Colorectal cancer is the third most common cancer in the U.S. and represents the second leading cause of cancer deaths. Each year, 50,000 die from the cancer and three times that number are newly diagnosed. The adenoma is a common type of polyp, or abnormal growth of tissue in the lining of the colon, that can develop over time into a colorectal cancer. Although screening is widely available and methods continue to be developed, screening rates remain relatively low. Moreover, a central registry with uniform guidelines is lacking.
A panel of experts assembled by the NIH to examine how best to enhance the use and quality of colorectal cancer screening recently published its recommendations.1 Although the panel found substantial progress in the past decade towards higher screening rates, increasing from 20 to 30 percent in 1997 to nearly 55 percent in 2008, screening rates in the at-risk population - adults age 50 and older - still fall short of goals and continue to reflect serious gaps in subgroups of the population. The panel recommends specific actions to address these shortcomings in order to reduce sickness and death from colorectal cancer, namely:
- Eliminate financial barriers to screening and follow-up. The most important factors related to screening are insurance coverage and access, and income and education level are highly related to both.
- Implement interventions proven to be effective in triggering screening, including patient reminder systems.
- Conduct research to improve tailoring programs for targeted groups who experience sub-optimal screening rates.
- Implement systems to ensure appropriate follow-up in patients whose screening test suggest possible cancer and to improve the quality of screenings in general.
- Conduct studies to determine the effectiveness of various screening methods, weighing comparisons against costs.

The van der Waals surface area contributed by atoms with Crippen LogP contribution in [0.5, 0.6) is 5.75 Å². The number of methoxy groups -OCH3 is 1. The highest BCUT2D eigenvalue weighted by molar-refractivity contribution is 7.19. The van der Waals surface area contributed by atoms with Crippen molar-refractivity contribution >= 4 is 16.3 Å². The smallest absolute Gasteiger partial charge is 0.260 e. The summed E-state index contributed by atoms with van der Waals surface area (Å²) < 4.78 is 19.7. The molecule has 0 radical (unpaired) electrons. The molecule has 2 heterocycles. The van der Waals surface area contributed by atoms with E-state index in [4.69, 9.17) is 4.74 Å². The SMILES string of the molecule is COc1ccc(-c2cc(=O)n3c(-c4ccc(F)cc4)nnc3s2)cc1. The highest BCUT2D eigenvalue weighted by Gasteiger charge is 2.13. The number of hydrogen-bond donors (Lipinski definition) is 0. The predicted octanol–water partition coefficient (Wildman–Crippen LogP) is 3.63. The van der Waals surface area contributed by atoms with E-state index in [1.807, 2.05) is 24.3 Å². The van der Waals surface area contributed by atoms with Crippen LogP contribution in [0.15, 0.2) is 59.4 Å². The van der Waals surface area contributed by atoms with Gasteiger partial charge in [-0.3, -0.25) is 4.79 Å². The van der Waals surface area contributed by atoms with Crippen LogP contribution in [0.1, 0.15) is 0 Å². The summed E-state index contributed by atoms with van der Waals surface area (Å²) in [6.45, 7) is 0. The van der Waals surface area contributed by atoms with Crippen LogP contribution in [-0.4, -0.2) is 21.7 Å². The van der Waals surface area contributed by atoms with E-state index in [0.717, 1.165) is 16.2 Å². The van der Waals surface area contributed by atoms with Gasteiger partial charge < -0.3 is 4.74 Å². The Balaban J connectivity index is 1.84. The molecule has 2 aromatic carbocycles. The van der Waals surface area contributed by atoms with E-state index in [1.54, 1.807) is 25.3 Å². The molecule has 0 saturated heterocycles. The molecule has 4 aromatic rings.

No doubt, it will still take years to see the effects of these steps. In the meantime, you as an individual can initiate your own screening if your regular doctor fails to remind you or you don't see your primary care doctor routinely. For all adults 50 years and older, current recommendations from the American Cancer Society call for a fecal occult blood test annually and a sigmoidoscopy every five years or a colonoscopy every ten years. A colonoscopy may be repeated more often if polyps are found that warrant removal.
While a high definition colonoscopy delivering a sharper and more detailed image through its scope may find a very small percentage of more adenomas than a standard colonoscopy, studies show they are very small and it's not known the proportion likely to become cancer. Michael B. Wallace, chief of gastroenterology and hepatology at the Mayo Clinic in Jacksonville advises patients to seek a doctor with good technique, someone who goes "slowly during the exam, washing the colon frequently and looking behind folds of skin." He maintains this is more important than the type of scope used. Also, ask your doctor what his or her adenoma detection rate is: doctors should be finding at least one adenoma in 25% of male patients and 15% of female patients, Dr. Wallace adds. 2